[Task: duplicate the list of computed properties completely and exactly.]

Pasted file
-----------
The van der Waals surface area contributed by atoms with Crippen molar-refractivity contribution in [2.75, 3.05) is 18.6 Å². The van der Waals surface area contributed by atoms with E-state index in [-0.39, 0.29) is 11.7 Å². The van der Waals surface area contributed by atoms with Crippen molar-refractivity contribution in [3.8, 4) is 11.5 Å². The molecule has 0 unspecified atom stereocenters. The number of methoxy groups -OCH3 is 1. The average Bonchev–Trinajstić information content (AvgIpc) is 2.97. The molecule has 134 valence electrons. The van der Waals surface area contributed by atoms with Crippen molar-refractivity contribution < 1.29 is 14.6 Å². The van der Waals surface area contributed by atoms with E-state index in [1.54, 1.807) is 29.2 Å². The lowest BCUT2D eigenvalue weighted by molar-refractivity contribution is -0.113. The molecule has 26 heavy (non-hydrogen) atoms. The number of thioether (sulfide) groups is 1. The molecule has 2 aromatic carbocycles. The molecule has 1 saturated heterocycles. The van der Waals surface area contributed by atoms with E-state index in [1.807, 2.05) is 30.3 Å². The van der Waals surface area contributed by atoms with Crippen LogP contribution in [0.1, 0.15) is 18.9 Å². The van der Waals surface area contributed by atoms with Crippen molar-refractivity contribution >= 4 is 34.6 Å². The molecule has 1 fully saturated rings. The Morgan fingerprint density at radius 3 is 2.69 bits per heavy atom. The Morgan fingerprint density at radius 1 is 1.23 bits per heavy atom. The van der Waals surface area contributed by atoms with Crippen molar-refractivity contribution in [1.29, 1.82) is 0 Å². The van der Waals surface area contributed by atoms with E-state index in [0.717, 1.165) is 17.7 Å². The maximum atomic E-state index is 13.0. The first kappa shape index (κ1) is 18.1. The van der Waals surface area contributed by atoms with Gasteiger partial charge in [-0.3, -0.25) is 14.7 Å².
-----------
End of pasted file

The van der Waals surface area contributed by atoms with Crippen molar-refractivity contribution in [2.75, 3.05) is 18.6 Å². The van der Waals surface area contributed by atoms with E-state index in [-0.39, 0.29) is 11.7 Å². The van der Waals surface area contributed by atoms with Crippen molar-refractivity contribution in [3.8, 4) is 11.5 Å². The molecule has 0 unspecified atom stereocenters. The number of methoxy groups -OCH3 is 1. The average Bonchev–Trinajstić information content (AvgIpc) is 2.97. The molecule has 134 valence electrons. The van der Waals surface area contributed by atoms with Crippen molar-refractivity contribution < 1.29 is 14.6 Å². The van der Waals surface area contributed by atoms with E-state index in [1.54, 1.807) is 29.2 Å². The lowest BCUT2D eigenvalue weighted by molar-refractivity contribution is -0.113. The molecule has 26 heavy (non-hydrogen) atoms. The number of thioether (sulfide) groups is 1. The molecule has 2 aromatic carbocycles. The molecule has 1 saturated heterocycles. The van der Waals surface area contributed by atoms with E-state index in [1.807, 2.05) is 30.3 Å². The van der Waals surface area contributed by atoms with Crippen LogP contribution in [0.1, 0.15) is 18.9 Å². The van der Waals surface area contributed by atoms with Crippen molar-refractivity contribution >= 4 is 34.6 Å². The molecule has 1 fully saturated rings. The Morgan fingerprint density at radius 3 is 2.69 bits per heavy atom. The Morgan fingerprint density at radius 1 is 1.23 bits per heavy atom. The van der Waals surface area contributed by atoms with Crippen molar-refractivity contribution in [1.29, 1.82) is 0 Å². The van der Waals surface area contributed by atoms with E-state index in [0.717, 1.165) is 17.7 Å². The maximum atomic E-state index is 13.0. The first kappa shape index (κ1) is 18.1. The van der Waals surface area contributed by atoms with Gasteiger partial charge in [-0.3, -0.25) is 14.7 Å².